FAST LINES: The Formula One season opened with some of the ugliest cars in the series' history and Ferrari in disarray -- both BAD news for the Business of Racing . . . The film Senna is now available on DVD. Learn more at . . . Troubled Circuit of the Americas didn't renew its funding for Rick Benjamin's The Checkered Flag post-Formula One show on SiriusXM. That, of course, makes no sense since this is the payoff year after last season's investment in trying to build American interest in F1 -- but that's the way it's been with the CotA project since Day One . . . Speed's horribly over-produced opening for the Australian Grand Prix, featuring six former world champions, was just the latest example of this trend to grotesquely overdo things in TV. KISS . . . The news that Paul Brooks is ending his long tenure with NASCAR as senior vice president and president of NASCAR Media Group is a very important story and comes at a time when the media landscape is changing almost daily and talks are underway for a new TV deal for 2015. Despite the Daytona 500's impressive Monday Night NASCAR prime-time TV total audience, ratings through three races are down from last year's uptick season, a worry . . . Will the automakers who turned down the chance to power the DeltaWing turn out to be biz savvy or PR blind? Nissan took the plunge and the radical car made some demonstration laps at Sebring last weekend . . . Hendrick Motorsports' penalty appeal was denied, which is what most often will happen when two of the three panelists are former sanctioning body executives . . . Good for IndyCar and the Indianapolis Motor Speedway they have a deal with DreamWorks Animation for a July 2013 animated feature film, Turbo. But it's ridiculous for the media cheerleaders to be pumping this up like it's going to do for that series what Days of Thunder did for NASCAR. Those of us with good memories recall some of these same people predicting that's what Driven would do for Champ Car.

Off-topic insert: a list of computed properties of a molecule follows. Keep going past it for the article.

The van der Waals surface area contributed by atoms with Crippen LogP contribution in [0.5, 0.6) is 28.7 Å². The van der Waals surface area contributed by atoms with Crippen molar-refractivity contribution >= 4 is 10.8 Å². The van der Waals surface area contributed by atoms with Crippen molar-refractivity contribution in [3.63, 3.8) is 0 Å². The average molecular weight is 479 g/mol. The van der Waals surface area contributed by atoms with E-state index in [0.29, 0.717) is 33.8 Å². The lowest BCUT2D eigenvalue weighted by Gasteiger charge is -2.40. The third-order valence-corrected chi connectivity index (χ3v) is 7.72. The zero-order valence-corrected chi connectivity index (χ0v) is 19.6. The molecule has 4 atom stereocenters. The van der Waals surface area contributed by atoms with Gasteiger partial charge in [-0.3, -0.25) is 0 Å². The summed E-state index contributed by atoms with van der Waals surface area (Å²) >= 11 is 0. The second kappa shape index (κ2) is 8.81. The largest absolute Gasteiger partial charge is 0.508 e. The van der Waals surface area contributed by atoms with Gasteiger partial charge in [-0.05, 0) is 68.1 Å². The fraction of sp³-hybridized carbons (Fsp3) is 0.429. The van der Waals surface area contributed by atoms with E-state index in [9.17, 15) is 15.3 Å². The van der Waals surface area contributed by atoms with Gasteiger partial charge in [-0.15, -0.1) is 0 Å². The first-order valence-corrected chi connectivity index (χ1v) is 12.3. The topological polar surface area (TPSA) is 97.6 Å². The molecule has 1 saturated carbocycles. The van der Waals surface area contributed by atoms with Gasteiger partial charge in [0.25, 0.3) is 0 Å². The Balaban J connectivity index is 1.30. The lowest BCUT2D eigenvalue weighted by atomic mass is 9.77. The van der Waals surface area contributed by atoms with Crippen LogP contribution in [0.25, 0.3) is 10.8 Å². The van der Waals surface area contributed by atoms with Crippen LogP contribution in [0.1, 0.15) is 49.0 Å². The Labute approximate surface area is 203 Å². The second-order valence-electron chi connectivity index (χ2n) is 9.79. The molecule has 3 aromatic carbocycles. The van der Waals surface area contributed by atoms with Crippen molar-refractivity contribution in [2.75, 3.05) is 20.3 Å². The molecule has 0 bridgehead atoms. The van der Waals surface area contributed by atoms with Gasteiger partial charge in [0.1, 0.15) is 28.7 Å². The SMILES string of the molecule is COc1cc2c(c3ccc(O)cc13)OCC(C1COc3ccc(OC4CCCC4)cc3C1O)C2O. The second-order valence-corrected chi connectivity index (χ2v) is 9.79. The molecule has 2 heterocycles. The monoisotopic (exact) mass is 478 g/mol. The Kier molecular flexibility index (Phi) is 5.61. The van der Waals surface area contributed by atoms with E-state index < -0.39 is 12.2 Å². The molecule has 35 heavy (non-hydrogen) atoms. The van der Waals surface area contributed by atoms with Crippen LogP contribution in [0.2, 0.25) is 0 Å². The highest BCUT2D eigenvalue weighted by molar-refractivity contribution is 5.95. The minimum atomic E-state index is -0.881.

[ more next Monday . . . ]

Sunday, March 11, 2012


It's standard practice at every NASCAR race: Drivers high in the point standings, or otherwise newsworthy, are made available to the media for group sessions either in the press room or at their haulers. It's known in the biz as a "media avail."